As trailed in my last blog post, this morning I tried out the audio activity package that I bought from Audiofuel the other day. I even went out in the falling snow to run with it too; I was that keen to try it out! 🙂
Audiofuel has many specially designed packages to suit all levels of ability – including one that’s tailored for, and officially linked to, this year’s London Marathon. In the end, the one I settled for is called Pyramid 180 BPM MAX Interval training & coaching.
When you make a purchase, you download an mp3 of the package you’ve bought which you can then sync with your preferred player. In my case, I put it on my iphone so I could use it with the Runkeeper app.
“BPM” = the Beats Per Minute of the music they use for the session. In this case, 180BPM is the maximum level it goes to.
After a brief introduction, you begin a 5 minute period where the music is a gentle 155 bpm to allow you to warm up. The voice of the coach starts you off by counting the pace (“1,2,3,4”). This matches the beat of the music and therefore the speed at which your feet need to hit the floor: “Feet to the beat!” The coach’s voice cuts in to tell you when you’ve got half way and then eventually counts down the last few seconds of the warm up.
From there, you’re into the interval training mode so the music is cranked up to 172 bpm and you do a 30 second sprint. Again, the coach’s voice counts the pace, when you’re halfway and then the final few seconds. After that you’ve got a 60 second breather, during which you can either jog or walk – I chose to walk.
The pattern then continues as follows:
- sprint for 45 seconds at 175bpm
- 60 sec recovery
- sprint for 1 minute at 178bpm
- 60 sec recovery
- sprint for 1 min 15 secs at 180 bpm
- 60 sec recovery
Then you’re brought back down through the gears to the 30 sec sprint, at which point you get a final 5 minute cool down and you’re done!
I’m pleased to say that, although it wasn’t my fastest run, I did complete all the sprints and I ran for a FULL 5 MINUTES at the beginning!
So, a couple of things I liked about using this:
All my previous runs have basically been up to me as to when to run and when to walk (unless I was being chased by zombies…!) Knowing when and how long the intervals would be during this run, took the guesswork out of it and, as a result, I felt far more comfortable. The light 5 minute jog I did at the beginning is basically the longest time I’ve run without stopping and it felt fine!
2) The coach.
I run on my own but figured out early on that I couldn’t run to music alone. I needed a voice. To that end, I turned to an audio adventure that mixed music with storytelling – but that still left it up to me as to when to run and when to walk and for how long.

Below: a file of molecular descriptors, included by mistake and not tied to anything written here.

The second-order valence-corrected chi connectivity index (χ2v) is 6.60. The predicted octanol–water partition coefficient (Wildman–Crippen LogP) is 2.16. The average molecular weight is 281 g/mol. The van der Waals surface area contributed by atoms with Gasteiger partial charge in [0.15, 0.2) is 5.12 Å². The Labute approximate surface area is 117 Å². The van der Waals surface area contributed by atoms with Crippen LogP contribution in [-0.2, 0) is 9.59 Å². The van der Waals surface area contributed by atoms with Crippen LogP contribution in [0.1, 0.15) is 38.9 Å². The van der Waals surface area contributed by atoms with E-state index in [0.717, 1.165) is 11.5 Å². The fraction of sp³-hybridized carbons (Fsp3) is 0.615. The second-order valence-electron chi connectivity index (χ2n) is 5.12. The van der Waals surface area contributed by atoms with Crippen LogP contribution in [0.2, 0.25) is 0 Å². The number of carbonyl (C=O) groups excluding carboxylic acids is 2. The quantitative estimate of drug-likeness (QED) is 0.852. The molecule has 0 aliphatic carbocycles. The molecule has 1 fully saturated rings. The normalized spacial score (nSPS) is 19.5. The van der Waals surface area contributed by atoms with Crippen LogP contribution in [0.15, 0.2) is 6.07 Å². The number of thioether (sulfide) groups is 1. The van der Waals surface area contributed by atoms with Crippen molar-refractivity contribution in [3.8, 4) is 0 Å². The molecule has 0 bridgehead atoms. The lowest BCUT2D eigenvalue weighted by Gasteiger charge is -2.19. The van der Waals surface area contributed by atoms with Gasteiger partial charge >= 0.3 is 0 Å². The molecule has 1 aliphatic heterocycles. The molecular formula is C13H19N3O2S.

Having the Audiofuel coach’s voice in my head, telling me at what pace to run and for how long and then how many seconds to go was a real help. Counting the pace out loud to myself also helped. Incidentally the coach’s voice is British and male. He’s not some pumped up, shouty American who verbally high-fives every step or who declares (I’d imagine) that unless you feel on the verge of having a heart attack, you’re not pushing yourself hard enough!! No. This coach is encouraging in a calm and sensible way.
Anyway, the point is that when faced with doing a 75 second sprint at 180 bpm, I thought “I can’t do that!!” but when I got going and heard the voice telling me I was halfway through it, I thought “have I really run non-stop for just over 35 seconds at that speed?!” Suddenly it didn’t seem so bad.
3) Knowing my BPM
When I created music playlists to use with my running before, I just went for stuff that I reckoned sounded fairly quick or inspiring. I didn’t pay any attention to beats per minute because I had no idea what would suit me. Well now I do. Knowing I can jog comfortably for 5 mins at 155 bpm and sprint for 75 seconds at 180 bpm, gives me a useful scale I can apply to any future playlist choices using my own music collection.
The session lasted 22 minutes which wasn’t quite long enough to allow me to do my usual 2 miles – so I kept going with the light jogging and walking until Runkeeper told me I was done. It wasn’t my fastest run, but that wasn’t the point of today’s outing…..and it was snowing.
I think my next goal is to try the session again but instead jog lightly, rather than walk, through all the 60 second recovery periods (or at least as many of them as I can).
I may well end up buying more packages when I feel ready. For now though, I can really recommend giving it a go. For me, it’s helped me realise that I was maybe trying to do too much too soon on my own and didn’t appreciate that I needed more of a helping hand.
But then.. I was the kid at junior school who, when the swimming teacher asked who could already swim, stuck up my hand…. then had to be fished out of the pool when it was obvious I’d never swum before in my life!!
I ended up becoming a strong swimmer. I reckon I can end up becoming a strong runner 🙂